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Zoey_ JD
Zoey_ JD, JustAnswer Criminal Law Mentor
Category: Criminal Law
Satisfied Customers: 23562
Experience:  Admitted to NYS Criminal defense bar in 1989. Extensive arraignment, hearing, trial experience.
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I have a second offense dui pending right now. I was told I

Customer Question

I have a second offense dui pending right now. I was told I make too much to get a PD so they told me to get a lawyer which I don't have enough money to put down for right now. I need someone to represent me as soon as possible since my next court date is on the 30th of this month
JA: Since laws vary from place to place, what state is this in? And to clarify, can you tell me what paperwork has been filed?
Customer: Wisconsin, milwaukee
JA: Have you talked to a lawyer yet?
Customer: yes. but he wants me to put down 3000
JA: Anything else you want the lawyer to know before I connect you?
Customer: I only make 13.25 an hour and I work 60 hours Bi-weekly
Submitted: 19 days ago.
Category: Criminal Law
Expert:  Zoey_ JD replied 19 days ago.

Hi,

I'm Zoey and I'll be assisting you. I'm reviewing your question now. Please be patient while I research and compose a reply for you.

Expert:  Zoey_ JD replied 19 days ago.

It is never a good idea to represent yourself when you are charged with a criminal offense. You'll be held to the same standard as if you were a lawyer. You can't count on the judge or the prosecutor helping you to win your case by teaching you what you should be doing.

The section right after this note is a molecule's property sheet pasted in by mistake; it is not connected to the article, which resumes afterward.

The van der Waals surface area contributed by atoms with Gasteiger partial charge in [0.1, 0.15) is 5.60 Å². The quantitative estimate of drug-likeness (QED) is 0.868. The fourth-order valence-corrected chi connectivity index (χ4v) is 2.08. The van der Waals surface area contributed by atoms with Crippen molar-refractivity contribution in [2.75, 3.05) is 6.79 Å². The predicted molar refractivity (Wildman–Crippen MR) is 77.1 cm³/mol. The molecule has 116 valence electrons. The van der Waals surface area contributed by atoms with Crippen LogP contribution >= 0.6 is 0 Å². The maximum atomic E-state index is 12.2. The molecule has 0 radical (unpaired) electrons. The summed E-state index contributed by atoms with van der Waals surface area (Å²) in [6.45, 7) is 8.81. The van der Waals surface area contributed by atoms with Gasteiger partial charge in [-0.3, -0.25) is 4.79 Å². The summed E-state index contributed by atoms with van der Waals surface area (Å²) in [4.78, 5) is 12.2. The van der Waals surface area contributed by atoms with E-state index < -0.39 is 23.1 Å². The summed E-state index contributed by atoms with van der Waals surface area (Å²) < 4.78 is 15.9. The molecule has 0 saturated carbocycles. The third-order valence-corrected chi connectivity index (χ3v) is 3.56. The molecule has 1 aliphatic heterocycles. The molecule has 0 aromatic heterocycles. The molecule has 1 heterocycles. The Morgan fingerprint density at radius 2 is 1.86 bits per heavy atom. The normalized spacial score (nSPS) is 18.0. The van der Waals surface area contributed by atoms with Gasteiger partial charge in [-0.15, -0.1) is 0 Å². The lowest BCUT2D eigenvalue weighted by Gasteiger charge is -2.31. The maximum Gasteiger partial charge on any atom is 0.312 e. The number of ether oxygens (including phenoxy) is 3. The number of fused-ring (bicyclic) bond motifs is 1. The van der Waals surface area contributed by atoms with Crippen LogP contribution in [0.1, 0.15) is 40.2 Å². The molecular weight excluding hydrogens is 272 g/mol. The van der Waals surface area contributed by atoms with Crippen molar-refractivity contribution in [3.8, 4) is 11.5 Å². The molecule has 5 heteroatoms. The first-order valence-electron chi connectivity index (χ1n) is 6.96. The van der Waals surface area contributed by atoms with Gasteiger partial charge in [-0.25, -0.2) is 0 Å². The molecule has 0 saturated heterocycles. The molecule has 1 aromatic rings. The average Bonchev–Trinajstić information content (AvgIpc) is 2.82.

Eligibility laws differ from one jurisdiction to another, but typically, you have to be at or below poverty level to qualify for a public defender. If you have a job and assets, you're likely to be ineligible.

If you think you can demonstrate to the judge that you can barely make ends meet as it is and that you would face severe financial hardship if you had to retain a lawyer, you can ask him for an indigency hearing. If he grants you one, you would have to be prepared to show your tax statements, pay stubs, bills and expenses to prove you cannot afford counsel. If you win the hearing you get a public defender.

If you lose the hearing, or expect you will lose it, many lawyers take credit cards. That would give you some way to pay your lawyer but to make small, affordable monthly payments to your card carrier.

The overwhelming number of pro-bono criminal lawyers are public defenders. But all lawyers are supposed to do pro bono work now and again to stay in good standing with their bar. You could call criminal lawyers and explain your circumstances and see if anyone will take your case pro bono.

Finally, if there are law schools in your area, many have criminal justice clinics where law students take on real criminal cases for course credit under the supervision of an attorney. These clinics are free or have a sliding fee scale, and when court is called for, the professor goes to court with the student to make sure the case is handled correctly. Many of these clinics have excellent reputations, and that's an option to look into.

Expert:  Zoey_ JD replied 18 days ago.

Just checking in to see if you need more help or any clarification of my answer. If so, please reply here on this question thread.